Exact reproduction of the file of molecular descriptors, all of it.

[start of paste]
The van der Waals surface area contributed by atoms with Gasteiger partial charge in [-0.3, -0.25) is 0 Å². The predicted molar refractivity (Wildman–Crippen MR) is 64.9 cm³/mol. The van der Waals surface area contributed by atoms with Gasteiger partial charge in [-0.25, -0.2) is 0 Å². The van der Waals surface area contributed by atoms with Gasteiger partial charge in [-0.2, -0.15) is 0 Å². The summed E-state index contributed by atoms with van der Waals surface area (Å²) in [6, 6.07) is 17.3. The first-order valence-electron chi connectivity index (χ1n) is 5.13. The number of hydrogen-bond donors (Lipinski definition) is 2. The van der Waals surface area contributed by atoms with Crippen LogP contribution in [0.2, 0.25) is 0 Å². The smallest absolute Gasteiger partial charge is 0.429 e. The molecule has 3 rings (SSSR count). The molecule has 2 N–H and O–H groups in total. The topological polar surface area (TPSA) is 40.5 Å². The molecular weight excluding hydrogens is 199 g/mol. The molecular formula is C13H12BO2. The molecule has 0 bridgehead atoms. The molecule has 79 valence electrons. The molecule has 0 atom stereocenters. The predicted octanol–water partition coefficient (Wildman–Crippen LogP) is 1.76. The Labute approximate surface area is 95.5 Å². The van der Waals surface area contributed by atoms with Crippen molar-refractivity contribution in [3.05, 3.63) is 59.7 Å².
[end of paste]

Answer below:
The van der Waals surface area contributed by atoms with Gasteiger partial charge in [-0.3, -0.25) is 0 Å². The predicted molar refractivity (Wildman–Crippen MR) is 64.9 cm³/mol. The van der Waals surface area contributed by atoms with Gasteiger partial charge in [-0.25, -0.2) is 0 Å². The van der Waals surface area contributed by atoms with Gasteiger partial charge in [-0.2, -0.15) is 0 Å². The summed E-state index contributed by atoms with van der Waals surface area (Å²) in [6, 6.07) is 17.3. The first-order valence-electron chi connectivity index (χ1n) is 5.13. The number of hydrogen-bond donors (Lipinski definition) is 2. The van der Waals surface area contributed by atoms with Crippen LogP contribution in [0.2, 0.25) is 0 Å². The smallest absolute Gasteiger partial charge is 0.429 e. The molecule has 3 rings (SSSR count). The molecule has 2 N–H and O–H groups in total. The topological polar surface area (TPSA) is 40.5 Å². The molecular weight excluding hydrogens is 199 g/mol. The molecular formula is C13H12BO2. The molecule has 0 bridgehead atoms. The molecule has 79 valence electrons. The molecule has 0 atom stereocenters. The predicted octanol–water partition coefficient (Wildman–Crippen LogP) is 1.76. The Labute approximate surface area is 95.5 Å². The van der Waals surface area contributed by atoms with Crippen molar-refractivity contribution in [3.05, 3.63) is 59.7 Å².